YouTube has long been the dominating force in video streaming services on the web, but they now face competition from Facebook who has already started hosting their own web videos. Despite the increase in competition, YouTube has still managed to post some impressive growth according to Ruth Porat, Google’s new CFO. Stats listed in the 2nd quarter earnings call today showcase just how much growth YouTube has obtained and how well the platform is doing, as Porat mentioned that YouTube watch time has seen a 60 percent increase compared to the same time in 2014. This is in addition to the growth YouTube has seen on mobile devices with the average user spending about 40 minutes watching videos, (whether it be a collection of videos or one long stream) a detail which has helped YouTube on mobile’s growth rate double compared to last year.
While Google was open about how much growth YouTube has seen, they still haven’t opened up about how much revenue YouTube actually brings in. This makes some sense as revenue information is something which Porat herself referred to as “competitively sensitive information.” We may never know how much YouTube makes for Google every year, but those details likely don’t matter to the user so long as YouTube continues to grow and offer compelling content and features, which has been the case so far since Google took over YouTube some years ago.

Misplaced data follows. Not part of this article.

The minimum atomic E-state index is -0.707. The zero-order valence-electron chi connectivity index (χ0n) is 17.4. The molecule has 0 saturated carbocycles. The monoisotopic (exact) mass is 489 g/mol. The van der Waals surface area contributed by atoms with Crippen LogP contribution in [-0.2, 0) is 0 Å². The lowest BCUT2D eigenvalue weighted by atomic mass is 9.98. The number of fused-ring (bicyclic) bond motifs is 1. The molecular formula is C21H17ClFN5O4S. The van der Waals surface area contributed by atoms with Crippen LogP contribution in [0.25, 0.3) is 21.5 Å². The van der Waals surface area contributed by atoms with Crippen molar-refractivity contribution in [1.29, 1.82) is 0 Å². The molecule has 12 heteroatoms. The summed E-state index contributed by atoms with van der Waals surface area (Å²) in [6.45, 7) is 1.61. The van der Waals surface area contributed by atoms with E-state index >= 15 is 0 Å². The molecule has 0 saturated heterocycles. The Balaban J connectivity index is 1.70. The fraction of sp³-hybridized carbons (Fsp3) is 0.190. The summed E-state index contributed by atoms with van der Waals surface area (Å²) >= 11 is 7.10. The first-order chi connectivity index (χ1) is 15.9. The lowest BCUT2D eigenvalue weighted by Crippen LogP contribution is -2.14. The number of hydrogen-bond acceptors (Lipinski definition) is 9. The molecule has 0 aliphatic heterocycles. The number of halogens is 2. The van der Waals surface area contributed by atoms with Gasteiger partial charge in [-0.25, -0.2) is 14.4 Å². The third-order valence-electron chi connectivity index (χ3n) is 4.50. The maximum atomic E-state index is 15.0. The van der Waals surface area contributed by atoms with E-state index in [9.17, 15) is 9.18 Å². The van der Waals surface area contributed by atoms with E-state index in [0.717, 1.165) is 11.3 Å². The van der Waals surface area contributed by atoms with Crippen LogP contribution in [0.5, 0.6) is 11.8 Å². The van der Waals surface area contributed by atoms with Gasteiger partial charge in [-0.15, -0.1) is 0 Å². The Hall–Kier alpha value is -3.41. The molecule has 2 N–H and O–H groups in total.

Part of these new features include YouTube and Google’s commitment to offering content which is categorized under a family and kid friendly tag through the launch of the new YouTube Kids app and service, as well as the upcoming YouTube Gaming service which is set to launch sometime soon to take on Twitch which is the current dominant entity in the space for game streaming. Once YouTube Gaming is in full swing, it’ll be interesting to see what YouTube’s growth is like next year. In addition to these two new offerings, Google is adding a slew of new content and changes to YouTube like the experimental web player redesign, 360 degree videos and support for 60fps second video streams, all which are things which should help boost YouTube’s engagement even more.